Tanya Saracho was recently featured in the New York Times. The title of the article reads, “Mexican? American? Call Her Writer.” Now, any Chicagoan who’s even remotely ethnically inclined might have heard of the stellar theater company, Teatro Luna, co-founded by Saracho with the illustrious and in my opinion, often overlooked and unfortunately out-shadowed Coya Paz (unmentioned by the New York Times article – case in point). My concern however isn’t with the selective memory of certain artists, reporters or publications. Instead, I take issue with the tittle and the subsequent discourse the interview/feature redundantly falls under.

As a young, queer beige Latino (and I use the phrase quite intentionally), this unfortunate NYT title harps back to the age-old identity question harassing college kids and myopic Latinas/os calling themselves “Hispanics” for decades. If you were born brown or beige or dully blessed and in some cases cursed, to immigrant or die-hard U.S. American parents with a Spanish surname in the past 30 years, chances are you’ve been having the same identity crisis as every other Latino/Hispanic (insert Latin American nationality here), who’s spent any major amount of time in the “melting pot” of the U.S. Or maybe you haven’t had this debate in your heart or head at all, and have staunchly redefined your identity to fit the situation, your mood and the benefits, as you should.

Too many times I’ve run into young Latinos who take the humanist, anthropological approach to self-definition, claiming themselves to be “human beings” over any race, and with due cause. Any college-bound kid should know that race is a social construct. But, when you’re sitting in a room full of a majority white middle-class suburban students at, for example, the University of Illinois, Urbana-Champaign, and you’re in the corner of the room with your fellow Chicago –sometimes born but always raised, mostly “Mexican-American” friends, the human “race” starts to look like somewhat of a bi-polar species.

Sitting in that same group of brown and beige Chicagoans (because above all that’s what defines you), you start to divide amongst yourselves even. Those who are die-hard Chicanas/os, claiming the Aztec sol, and those less reticent, more lax culture-crossers, cool with the radicalism, urgency and the absolute survivalism of alliance with their Chicano history, but for academic or even personal preference, rather include themselves with moderate Latinidad. Identifying more with the Puerto Rican girls they learned to juke in church basements with or struggling with their lost Cuban connections, this crew is at all the M.E.Ch.A. (Movimiento Estudiantil Chicana/o de Aztlan) meetings and events, but might not ever really call themselves Chicanas/os.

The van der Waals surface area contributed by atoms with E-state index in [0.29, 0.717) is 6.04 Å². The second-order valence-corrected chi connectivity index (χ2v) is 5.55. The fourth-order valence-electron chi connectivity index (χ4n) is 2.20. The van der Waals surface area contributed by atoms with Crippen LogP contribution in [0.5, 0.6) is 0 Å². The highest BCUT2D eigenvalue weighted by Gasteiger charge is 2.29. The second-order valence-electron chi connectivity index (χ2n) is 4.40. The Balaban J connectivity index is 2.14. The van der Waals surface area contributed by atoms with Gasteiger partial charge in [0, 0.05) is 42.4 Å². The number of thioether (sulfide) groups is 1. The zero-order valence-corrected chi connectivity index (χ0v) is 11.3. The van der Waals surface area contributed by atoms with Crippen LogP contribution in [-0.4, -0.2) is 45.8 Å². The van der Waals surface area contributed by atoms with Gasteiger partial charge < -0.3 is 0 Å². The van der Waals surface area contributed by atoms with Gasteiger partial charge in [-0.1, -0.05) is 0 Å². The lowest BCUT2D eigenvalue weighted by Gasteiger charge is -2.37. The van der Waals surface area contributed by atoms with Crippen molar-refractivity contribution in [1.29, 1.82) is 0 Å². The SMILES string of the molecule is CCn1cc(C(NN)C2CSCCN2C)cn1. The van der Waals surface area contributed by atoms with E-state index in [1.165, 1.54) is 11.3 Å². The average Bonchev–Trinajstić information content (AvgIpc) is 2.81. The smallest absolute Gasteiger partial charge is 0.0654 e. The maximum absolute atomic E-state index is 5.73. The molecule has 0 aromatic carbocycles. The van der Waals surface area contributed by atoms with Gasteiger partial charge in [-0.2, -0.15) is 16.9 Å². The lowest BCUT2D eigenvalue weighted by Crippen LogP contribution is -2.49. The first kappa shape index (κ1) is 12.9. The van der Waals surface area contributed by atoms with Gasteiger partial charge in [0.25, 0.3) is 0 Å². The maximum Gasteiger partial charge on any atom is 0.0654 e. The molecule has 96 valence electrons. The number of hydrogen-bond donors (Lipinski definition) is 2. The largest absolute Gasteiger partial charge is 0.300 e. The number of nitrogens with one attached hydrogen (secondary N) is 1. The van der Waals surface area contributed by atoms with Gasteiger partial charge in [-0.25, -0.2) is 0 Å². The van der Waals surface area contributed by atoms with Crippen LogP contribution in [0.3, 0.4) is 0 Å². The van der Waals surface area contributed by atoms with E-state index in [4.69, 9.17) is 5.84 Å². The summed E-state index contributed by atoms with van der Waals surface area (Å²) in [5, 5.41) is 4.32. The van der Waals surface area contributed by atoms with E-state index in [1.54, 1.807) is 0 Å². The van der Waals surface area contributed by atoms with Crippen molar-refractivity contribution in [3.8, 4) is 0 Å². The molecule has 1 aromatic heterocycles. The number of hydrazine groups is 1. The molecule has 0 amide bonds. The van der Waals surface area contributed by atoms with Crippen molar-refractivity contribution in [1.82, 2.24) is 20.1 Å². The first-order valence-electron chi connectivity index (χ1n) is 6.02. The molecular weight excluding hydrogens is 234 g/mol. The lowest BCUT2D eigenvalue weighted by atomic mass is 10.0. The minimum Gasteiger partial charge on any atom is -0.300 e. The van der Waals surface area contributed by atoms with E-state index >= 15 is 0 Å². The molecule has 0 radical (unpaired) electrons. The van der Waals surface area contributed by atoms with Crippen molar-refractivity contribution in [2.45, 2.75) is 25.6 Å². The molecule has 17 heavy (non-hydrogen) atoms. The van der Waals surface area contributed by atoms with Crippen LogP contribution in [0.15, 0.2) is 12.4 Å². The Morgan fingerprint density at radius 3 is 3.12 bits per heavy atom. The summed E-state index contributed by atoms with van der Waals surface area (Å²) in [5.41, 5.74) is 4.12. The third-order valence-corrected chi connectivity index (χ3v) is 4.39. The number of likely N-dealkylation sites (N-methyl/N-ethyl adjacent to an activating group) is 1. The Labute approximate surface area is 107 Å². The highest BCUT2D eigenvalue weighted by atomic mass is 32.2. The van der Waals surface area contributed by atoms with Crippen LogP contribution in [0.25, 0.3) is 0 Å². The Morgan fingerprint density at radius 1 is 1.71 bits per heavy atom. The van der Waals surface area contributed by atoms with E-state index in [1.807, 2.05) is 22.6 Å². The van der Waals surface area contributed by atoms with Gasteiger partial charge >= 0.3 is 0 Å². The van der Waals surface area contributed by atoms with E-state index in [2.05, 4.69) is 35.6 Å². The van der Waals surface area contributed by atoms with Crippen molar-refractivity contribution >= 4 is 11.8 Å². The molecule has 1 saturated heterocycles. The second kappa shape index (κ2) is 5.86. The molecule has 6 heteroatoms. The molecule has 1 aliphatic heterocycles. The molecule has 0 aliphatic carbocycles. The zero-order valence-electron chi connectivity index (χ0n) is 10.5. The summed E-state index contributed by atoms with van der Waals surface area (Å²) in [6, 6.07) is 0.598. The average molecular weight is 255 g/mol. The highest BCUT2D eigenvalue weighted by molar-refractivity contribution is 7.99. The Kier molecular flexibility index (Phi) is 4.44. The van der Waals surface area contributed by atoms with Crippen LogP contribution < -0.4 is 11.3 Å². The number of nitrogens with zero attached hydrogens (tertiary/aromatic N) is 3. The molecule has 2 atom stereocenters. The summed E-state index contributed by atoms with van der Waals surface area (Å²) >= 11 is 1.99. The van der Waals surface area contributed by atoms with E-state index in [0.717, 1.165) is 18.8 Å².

However much of a cop-out or immature self-denial the humanist route may seem, ignoring the history of racial demarcation, struggle and just identification, I understand the convenience of ignoring the whole identity headache. On the other hand, claiming a politicized, hyper-nostalgic Chicano identity, will probably never really hurt you either. At worst you’ll just look outdated or out of touch, but fervently dedicated to social justice and immigrant rights. And as for the Mexican-American identifiers still amongst us, really that’s just too long and too music-mash up, SabastiAn Vs Justice about it. As if the hamburger and chile relleno really could exist on the same plate or let alone by simple hyphenation. Come on, give your U.S. experience and culture more credit. Now a chile relleno cheeseburger is a whole different story!

Whichever camp you fall into, the point remains, the debate between Latinidad, Chicanismo, or even the defunct Hispanic is the kind of discourse you’d expect from an identity-forming college kid. Not the kind of discourse eluded to on the New York Times. Americanness aside, it looks like we’ll never escape or progress from the same old Latino Studies 101 discourse: to Mexican? American? or not… Like a rote Hamlet, are Latinos in the U.S. seriously going to ever break from this identity crisis? Or in the case of the New York Times and the white “mainstream” that dictates value as much as it moderates premise, will the gringos ever just get it a rest? Are we that confusing? Are we that strange? Does our blond-haired, blue-eyed Spanish and our brown-skin and perfect English really perplex anybody these days?

As convenient as it might seem or binary as it may appear, the notion of either-or identity concerns is outdated and irrelevant. Saracho is not simply a writer anymore than she is simply Mexican or (U.S.) American. Not that the article dictates identity, simply that the question, the utterance of the dying discourse reiterates Latinos’ perpetual, neither-here-nor-there place in the U.S. Fact is though, we are here, and there are too many of us to still conveniently denying our existence, our racial histories, our nationalities, and rightful claim to this country and its culture as our own. Seems like the golden hub of cultural capital, the NYT, barely figured out what identity politics look like. Y’all need to catch up. Meanwhile, Saracho and all of us are stuck answering the same old questions. I’m straight up over it. Call yourself whatever you want, so long as you know who you are and are unashamed of where you came from.

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